Reb Zalman's "All Breathing Life" - old liturgy, new poems
Poem: morning prayer


I brought my son with me to the synagogue on the evening when I was slated to sign the brit (covenant) between me and the congregation. He skipped around gleefully, found a calculator and held it up to his ear, tore up a piece of paper with great gusto, and successfully begged to hold and jingle the giant keyring which the president of the synagogue board was wearing on her belt. I fed him supper in a high chair there as I chatted with the president of the board about the year to come. When Drew started to melt down, I signed the contract and then I took him home for pyjamas, story time, and bed.

The next day, once my in-laws arrived to look after Drew, I loaded the back of my car with several boxes of Judaic books and headed for the synagogue. My intention was to begin settling in; I am the kind of person who feels discomfited until my boxes are unpacked and my work space feels like home. To my surprise, my first day on the job turned out to be deliciously full. I connected with people around two different upcoming lifecycle events. I met with the religion committee chair to begin planning the Days of Awe. I unboxed everything I had brought, and marveled that there are still more feet of bookshelves to fill.

When I left the synagogue, my mind was buzzing with everything on my to-do list. It felt good to be thinking about phone calls to congregants, pastoral care, high holiday prep, planning for summer and for fall...and then it felt good to come home, to swoop my son into my arms and listen to him babble, to lie down on his colorful play mats in the position I knew would entice him to come running over to me beaming his hugest grin and climb all over me as though I were a jungle gym.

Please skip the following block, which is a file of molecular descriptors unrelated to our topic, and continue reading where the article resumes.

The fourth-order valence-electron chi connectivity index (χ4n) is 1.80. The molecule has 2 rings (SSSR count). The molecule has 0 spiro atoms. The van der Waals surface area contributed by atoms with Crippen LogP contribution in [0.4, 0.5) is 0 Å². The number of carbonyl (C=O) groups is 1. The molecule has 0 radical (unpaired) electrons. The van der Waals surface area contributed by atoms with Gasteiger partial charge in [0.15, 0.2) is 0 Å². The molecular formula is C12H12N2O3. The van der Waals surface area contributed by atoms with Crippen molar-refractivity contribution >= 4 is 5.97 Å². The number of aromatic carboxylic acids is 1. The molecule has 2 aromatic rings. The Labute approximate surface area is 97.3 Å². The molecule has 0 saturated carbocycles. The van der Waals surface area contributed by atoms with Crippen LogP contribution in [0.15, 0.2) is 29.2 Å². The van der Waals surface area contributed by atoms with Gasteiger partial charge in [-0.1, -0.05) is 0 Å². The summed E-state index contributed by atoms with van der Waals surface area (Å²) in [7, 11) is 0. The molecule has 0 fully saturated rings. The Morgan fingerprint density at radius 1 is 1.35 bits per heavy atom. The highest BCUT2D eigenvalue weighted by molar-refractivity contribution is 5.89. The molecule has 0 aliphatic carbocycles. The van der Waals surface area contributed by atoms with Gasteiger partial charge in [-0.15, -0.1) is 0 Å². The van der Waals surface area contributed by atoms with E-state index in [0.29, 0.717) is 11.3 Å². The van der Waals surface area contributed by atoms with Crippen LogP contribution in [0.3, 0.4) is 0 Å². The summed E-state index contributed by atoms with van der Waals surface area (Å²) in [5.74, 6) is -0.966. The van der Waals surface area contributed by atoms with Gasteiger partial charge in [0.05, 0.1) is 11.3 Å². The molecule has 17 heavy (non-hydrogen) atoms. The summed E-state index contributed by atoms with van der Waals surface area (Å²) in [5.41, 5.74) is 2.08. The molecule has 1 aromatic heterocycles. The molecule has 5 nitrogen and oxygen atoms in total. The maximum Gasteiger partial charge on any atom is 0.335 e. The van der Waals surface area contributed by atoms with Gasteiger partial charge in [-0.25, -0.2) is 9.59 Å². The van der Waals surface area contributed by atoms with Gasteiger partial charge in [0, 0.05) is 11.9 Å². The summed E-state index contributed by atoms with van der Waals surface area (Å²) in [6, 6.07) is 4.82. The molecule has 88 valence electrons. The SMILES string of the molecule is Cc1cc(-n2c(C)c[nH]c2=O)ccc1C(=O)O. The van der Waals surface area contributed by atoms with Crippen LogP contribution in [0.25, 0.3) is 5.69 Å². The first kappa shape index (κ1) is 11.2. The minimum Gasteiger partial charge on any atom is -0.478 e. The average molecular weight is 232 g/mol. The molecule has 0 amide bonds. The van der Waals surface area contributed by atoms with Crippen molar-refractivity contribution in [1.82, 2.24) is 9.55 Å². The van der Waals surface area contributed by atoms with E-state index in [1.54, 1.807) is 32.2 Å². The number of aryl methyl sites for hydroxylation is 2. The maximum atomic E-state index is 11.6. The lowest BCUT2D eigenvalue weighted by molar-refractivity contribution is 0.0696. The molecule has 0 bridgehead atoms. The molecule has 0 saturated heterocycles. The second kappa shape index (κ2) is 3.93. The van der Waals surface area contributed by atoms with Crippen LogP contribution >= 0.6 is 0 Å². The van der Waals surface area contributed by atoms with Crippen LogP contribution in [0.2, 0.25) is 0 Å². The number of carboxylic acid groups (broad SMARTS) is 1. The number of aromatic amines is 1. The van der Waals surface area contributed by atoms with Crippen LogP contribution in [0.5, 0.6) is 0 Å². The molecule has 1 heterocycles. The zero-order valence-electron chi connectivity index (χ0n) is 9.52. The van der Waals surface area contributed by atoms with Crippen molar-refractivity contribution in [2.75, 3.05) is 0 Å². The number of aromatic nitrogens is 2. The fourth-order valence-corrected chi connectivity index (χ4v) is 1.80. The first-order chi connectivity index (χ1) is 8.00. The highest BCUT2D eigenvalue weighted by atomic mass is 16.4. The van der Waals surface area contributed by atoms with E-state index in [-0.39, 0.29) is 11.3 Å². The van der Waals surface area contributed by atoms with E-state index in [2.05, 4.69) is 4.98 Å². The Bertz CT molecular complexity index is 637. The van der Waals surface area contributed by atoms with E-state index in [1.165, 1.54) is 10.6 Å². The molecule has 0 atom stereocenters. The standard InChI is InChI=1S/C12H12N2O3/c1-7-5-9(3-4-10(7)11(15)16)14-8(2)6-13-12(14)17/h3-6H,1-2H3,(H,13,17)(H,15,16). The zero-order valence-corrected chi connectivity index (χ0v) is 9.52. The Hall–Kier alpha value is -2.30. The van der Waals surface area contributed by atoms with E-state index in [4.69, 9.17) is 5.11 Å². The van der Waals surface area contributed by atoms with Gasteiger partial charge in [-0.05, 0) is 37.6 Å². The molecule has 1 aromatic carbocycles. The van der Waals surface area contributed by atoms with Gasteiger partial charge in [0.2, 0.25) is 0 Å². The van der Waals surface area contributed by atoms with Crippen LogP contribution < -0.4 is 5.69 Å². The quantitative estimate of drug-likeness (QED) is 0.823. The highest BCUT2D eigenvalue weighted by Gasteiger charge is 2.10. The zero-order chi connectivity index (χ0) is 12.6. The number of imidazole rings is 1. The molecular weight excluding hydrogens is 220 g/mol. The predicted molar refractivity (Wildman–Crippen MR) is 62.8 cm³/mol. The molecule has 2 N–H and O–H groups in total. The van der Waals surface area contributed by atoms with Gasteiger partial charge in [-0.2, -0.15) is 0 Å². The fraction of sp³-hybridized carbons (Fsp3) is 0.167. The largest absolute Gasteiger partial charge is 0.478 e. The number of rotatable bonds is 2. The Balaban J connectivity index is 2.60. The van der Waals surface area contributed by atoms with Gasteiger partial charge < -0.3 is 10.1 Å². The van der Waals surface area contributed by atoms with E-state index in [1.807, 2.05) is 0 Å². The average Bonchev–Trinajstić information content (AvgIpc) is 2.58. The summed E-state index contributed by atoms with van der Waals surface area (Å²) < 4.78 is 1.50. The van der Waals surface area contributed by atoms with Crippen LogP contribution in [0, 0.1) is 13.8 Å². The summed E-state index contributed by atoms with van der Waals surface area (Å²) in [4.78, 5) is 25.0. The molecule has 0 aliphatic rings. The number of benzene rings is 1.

Sometime in the early months of Drew's life, I remember talking with my sister about balancing work with parenthood. I seem to recall that she said something like, on the good days I feel like I have it all, and on the tough days I feel like I'm failing everyone -- my children, my clients, my spouse. I think about that conversation often now that I'm entering the workforce for the first time since becoming someone's mama. I pray that there will be more good days than tough days, but I know that both will inevitably arise in the months ahead.

When I went to the ALEPH Kallah a couple of weeks ago, I was first amazed by the glorious experience of being on my own for a week, and then humbled by the difficult experience of missing my son and knowing that he was missing me. I loved seeing my teachers and friends, I loved the learning and the davening...and I missed Drew desperately. (And Ethan, too! But he and I have years of practice at being apart and then coming together again; Drew is a different story.) I'm glad that I went and glad that it was wonderful -- and I'm glad too that it was so hard.

I hope I can approach the gift of this job in the same way. I'm glad to be serving as this community's rabbi, glad in anticipation of how wonderful I know it will be -- and glad that it will be difficult sometimes, too. I am blessed to have a vocation which I love and a family who I adore, and I wouldn't trade either of those for the world. 

Drew is already at-home at this synagogue; he's been going there with me since he was an infant. (I still remember the first time I brought him to Shabbat morning services, back when he was new and the experience of taking him anywhere was still faintly terrifying.) I don't know what it will be like for him to grow up with a mama who is a poet and a working rabbi. But I trust that there will be blessings in this experience: for him, for me, and hopefully also for the community-at-large which will be enriched by his laughter and his energy (even if those sometimes come hand-in-hand with his frustration and a tantrum or two.)